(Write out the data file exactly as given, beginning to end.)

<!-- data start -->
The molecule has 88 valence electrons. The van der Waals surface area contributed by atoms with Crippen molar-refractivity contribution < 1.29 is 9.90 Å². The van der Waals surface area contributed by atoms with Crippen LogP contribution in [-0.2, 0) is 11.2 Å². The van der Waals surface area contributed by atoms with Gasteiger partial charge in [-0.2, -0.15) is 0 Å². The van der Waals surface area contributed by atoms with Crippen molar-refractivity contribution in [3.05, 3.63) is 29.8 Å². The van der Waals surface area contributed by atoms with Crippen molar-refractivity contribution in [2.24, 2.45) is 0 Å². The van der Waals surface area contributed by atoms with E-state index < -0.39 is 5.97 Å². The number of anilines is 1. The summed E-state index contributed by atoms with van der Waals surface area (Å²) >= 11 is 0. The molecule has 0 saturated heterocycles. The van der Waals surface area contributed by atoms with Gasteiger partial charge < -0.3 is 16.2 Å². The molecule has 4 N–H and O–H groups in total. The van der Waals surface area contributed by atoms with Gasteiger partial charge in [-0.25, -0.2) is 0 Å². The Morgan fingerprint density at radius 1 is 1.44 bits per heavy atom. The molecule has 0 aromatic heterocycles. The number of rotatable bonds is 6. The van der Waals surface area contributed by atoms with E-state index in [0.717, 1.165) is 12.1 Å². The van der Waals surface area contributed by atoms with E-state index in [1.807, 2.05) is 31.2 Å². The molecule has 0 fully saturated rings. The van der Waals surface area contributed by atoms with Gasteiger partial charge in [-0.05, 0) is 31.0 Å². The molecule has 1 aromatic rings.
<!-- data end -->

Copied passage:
The molecule has 88 valence electrons. The van der Waals surface area contributed by atoms with Crippen molar-refractivity contribution < 1.29 is 9.90 Å². The van der Waals surface area contributed by atoms with Crippen LogP contribution in [-0.2, 0) is 11.2 Å². The van der Waals surface area contributed by atoms with Gasteiger partial charge in [-0.2, -0.15) is 0 Å². The van der Waals surface area contributed by atoms with Crippen molar-refractivity contribution in [3.05, 3.63) is 29.8 Å². The van der Waals surface area contributed by atoms with Crippen molar-refractivity contribution in [2.24, 2.45) is 0 Å². The van der Waals surface area contributed by atoms with E-state index < -0.39 is 5.97 Å². The number of anilines is 1. The summed E-state index contributed by atoms with van der Waals surface area (Å²) >= 11 is 0. The molecule has 0 saturated heterocycles. The van der Waals surface area contributed by atoms with Gasteiger partial charge < -0.3 is 16.2 Å². The molecule has 4 N–H and O–H groups in total. The van der Waals surface area contributed by atoms with Gasteiger partial charge in [-0.25, -0.2) is 0 Å². The Morgan fingerprint density at radius 1 is 1.44 bits per heavy atom. The molecule has 0 aromatic heterocycles. The number of rotatable bonds is 6. The van der Waals surface area contributed by atoms with E-state index in [0.717, 1.165) is 12.1 Å². The van der Waals surface area contributed by atoms with E-state index in [1.807, 2.05) is 31.2 Å². The molecule has 0 fully saturated rings. The van der Waals surface area contributed by atoms with Gasteiger partial charge in [-0.05, 0) is 31.0 Å². The molecule has 1 aromatic rings.